Gambling problems can lead to severe consequences for gamblers, their family members and friends, and the community. A range of medications are used to treat people with gambling problems, but there are few high-quality reviews of the research evidence to guide which ones should be used in practice.
We investigated whether different types of medications are effective in reducing gambling symptoms compared to no treatment (i.e. placebo, or dummy treatment) or other types of medications.
We included randomised trials (gold-standard trials for evaluating the effectiveness of treatments where participants are randomly assigned to one of two or more treatments) published before January 2022. We included 17 studies in the review with a total of 1193 participants. These studies compared antidepressants (medications used to prevent or treat depression), opioid antagonists (medications that reverse and block the effects of opioids like pain relievers and heroin; e.g., naltrexone, nalmefene), mood stabilisers (medications that treat and prevent highs (mania) and lows (depression)), and atypical antipsychotics (medications used to treat schizophrenia or to help treat other psychiatric disorders) with either a no-treatment control group (i.e. placebo) or with each other. We explored the effectiveness of these treatments on a range of outcomes: gambling symptom severity, gambling expenditure, gambling frequency, depressive symptoms, anxiety symptoms, functional impairment (limitations due to the illness), and responder status (i.e. positive response to treatment based on gambling symptoms or behaviour, or both).
Antidepressants: We combined the results of six studies (268 participants) investigating the effectiveness of antidepressants. At the end of treatment, there were no clear differences between antidepressants and no treatment on any measure where there was more than one available study: gambling symptom severity, gambling expenditure, depressive symptoms, functional impairment, or responder status.
Opioid antagonists: We combined the results of four studies (562 participants) investigating the effectiveness of opioid antagonists. More than one study evaluated gambling symptom severity and responder status. At the end of treatment, these medications were more helpful than no treatment in improving gambling symptom severity, but there were no clear differences in terms of responder status.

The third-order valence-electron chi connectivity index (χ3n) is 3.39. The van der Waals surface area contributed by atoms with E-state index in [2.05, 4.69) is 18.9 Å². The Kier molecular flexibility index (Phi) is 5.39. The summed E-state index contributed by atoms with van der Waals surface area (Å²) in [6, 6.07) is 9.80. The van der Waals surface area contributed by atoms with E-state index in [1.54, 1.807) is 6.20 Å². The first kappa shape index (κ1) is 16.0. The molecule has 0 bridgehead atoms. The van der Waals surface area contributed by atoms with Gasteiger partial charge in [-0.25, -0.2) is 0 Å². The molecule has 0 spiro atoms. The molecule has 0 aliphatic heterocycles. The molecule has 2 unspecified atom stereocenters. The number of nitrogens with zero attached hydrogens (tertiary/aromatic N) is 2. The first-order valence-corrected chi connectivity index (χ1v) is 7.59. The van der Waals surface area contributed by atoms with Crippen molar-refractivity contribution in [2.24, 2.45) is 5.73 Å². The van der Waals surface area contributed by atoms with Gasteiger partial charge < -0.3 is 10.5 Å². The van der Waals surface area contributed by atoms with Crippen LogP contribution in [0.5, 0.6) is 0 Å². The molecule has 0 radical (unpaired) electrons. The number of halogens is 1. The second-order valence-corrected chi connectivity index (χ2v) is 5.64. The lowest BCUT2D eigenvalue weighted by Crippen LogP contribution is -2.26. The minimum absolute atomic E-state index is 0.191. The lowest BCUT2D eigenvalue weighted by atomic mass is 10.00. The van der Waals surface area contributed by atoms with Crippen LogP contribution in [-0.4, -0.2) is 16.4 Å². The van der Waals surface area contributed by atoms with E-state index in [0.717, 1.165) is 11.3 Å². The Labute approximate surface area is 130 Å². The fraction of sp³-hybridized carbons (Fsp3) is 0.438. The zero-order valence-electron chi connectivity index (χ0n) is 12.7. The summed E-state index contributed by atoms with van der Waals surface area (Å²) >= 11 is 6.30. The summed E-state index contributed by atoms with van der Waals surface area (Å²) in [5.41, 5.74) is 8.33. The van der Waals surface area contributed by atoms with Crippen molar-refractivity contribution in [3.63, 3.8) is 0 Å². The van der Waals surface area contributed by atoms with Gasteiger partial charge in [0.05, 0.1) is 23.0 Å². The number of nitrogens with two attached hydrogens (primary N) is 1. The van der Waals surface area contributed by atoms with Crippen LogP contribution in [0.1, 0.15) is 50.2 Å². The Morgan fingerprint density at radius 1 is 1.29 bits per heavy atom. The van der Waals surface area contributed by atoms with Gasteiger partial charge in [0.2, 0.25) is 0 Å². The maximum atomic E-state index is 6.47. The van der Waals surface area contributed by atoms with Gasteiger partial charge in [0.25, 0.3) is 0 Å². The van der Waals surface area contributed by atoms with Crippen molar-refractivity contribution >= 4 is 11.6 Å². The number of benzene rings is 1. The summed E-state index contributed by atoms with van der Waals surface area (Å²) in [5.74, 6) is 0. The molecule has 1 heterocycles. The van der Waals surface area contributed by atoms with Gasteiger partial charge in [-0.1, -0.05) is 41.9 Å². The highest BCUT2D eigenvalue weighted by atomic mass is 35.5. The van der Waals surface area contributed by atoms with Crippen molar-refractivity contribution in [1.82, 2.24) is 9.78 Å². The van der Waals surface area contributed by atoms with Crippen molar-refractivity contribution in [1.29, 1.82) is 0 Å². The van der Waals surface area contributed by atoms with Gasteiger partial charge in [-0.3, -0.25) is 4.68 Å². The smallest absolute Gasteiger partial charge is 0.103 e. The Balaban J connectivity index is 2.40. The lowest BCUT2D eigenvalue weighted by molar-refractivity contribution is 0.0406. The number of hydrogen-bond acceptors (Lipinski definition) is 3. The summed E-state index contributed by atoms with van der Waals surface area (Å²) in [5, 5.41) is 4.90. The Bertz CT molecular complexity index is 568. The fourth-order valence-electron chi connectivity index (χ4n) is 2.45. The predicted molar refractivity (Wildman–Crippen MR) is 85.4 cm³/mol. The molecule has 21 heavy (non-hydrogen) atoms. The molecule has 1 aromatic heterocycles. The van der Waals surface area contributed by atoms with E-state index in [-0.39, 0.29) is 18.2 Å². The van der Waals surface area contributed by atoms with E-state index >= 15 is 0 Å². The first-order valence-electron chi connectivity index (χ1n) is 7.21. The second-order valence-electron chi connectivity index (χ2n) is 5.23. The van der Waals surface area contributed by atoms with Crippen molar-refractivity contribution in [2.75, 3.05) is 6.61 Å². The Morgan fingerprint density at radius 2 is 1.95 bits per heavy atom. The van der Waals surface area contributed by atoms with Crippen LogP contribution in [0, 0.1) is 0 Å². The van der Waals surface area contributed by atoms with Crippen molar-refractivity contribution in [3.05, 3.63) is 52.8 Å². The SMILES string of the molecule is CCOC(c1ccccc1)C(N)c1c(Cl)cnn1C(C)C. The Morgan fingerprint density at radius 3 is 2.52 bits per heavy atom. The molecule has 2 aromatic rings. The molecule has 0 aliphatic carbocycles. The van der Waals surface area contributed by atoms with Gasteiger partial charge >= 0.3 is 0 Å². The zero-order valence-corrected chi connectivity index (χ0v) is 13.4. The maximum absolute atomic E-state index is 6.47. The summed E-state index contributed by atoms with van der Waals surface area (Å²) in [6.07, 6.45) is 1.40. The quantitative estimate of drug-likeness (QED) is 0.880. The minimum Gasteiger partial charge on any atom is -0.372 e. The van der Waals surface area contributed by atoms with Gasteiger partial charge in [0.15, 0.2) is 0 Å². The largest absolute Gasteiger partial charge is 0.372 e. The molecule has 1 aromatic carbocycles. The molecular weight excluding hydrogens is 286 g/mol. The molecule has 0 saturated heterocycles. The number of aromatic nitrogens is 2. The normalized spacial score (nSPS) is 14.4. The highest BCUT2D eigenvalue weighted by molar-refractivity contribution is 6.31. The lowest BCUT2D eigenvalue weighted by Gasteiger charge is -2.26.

Mood stabilisers: We combined the results of two studies (71 participants) investigating the effectiveness of medications with mood-stabilising properties. At the end of treatment, there were no clear differences between mood stabilisers and no treatment on any measure where there was more than one available study: gambling symptom severity, depressive symptoms, or anxiety symptoms.
Atypical antipsychotics: We combined the results of two studies (63 participants) investigating the effectiveness of the atypical antipsychotic olanzapine. At the end of treatment, this medication was more helpful than no treatment in reducing gambling symptom severity.
Comparisons between medications: We identified very few studies that compared the effectiveness of different types of medications. Two studies compared antidepressants with opioid antagonists; two studies compared antidepressants with mood stabilisers; and one study compared opioid antagonists and mood stabilisers. At the end of treatment, there were no clear differences between any of these medications on any measure.
Adverseeffects: Several common adverse effects (side effects) were reported by people receiving antidepressants (e.g. headaches, nausea, diarrhoea/gastrointestinal issues) and opioid antagonists (e.g. nausea, dry mouth, constipation). Adverse effects reported by people receiving mood stabilisers (e.g. tiredness, headaches, concentration difficulties) or atypical antipsychotics (e.g. pneumonia, sedation, elevated mood) were not consistent. Those most likely to stop treatment due to adverse effects were receiving opioid antagonists, followed by antidepressants, atypical antipsychotics, and mood stabilisers.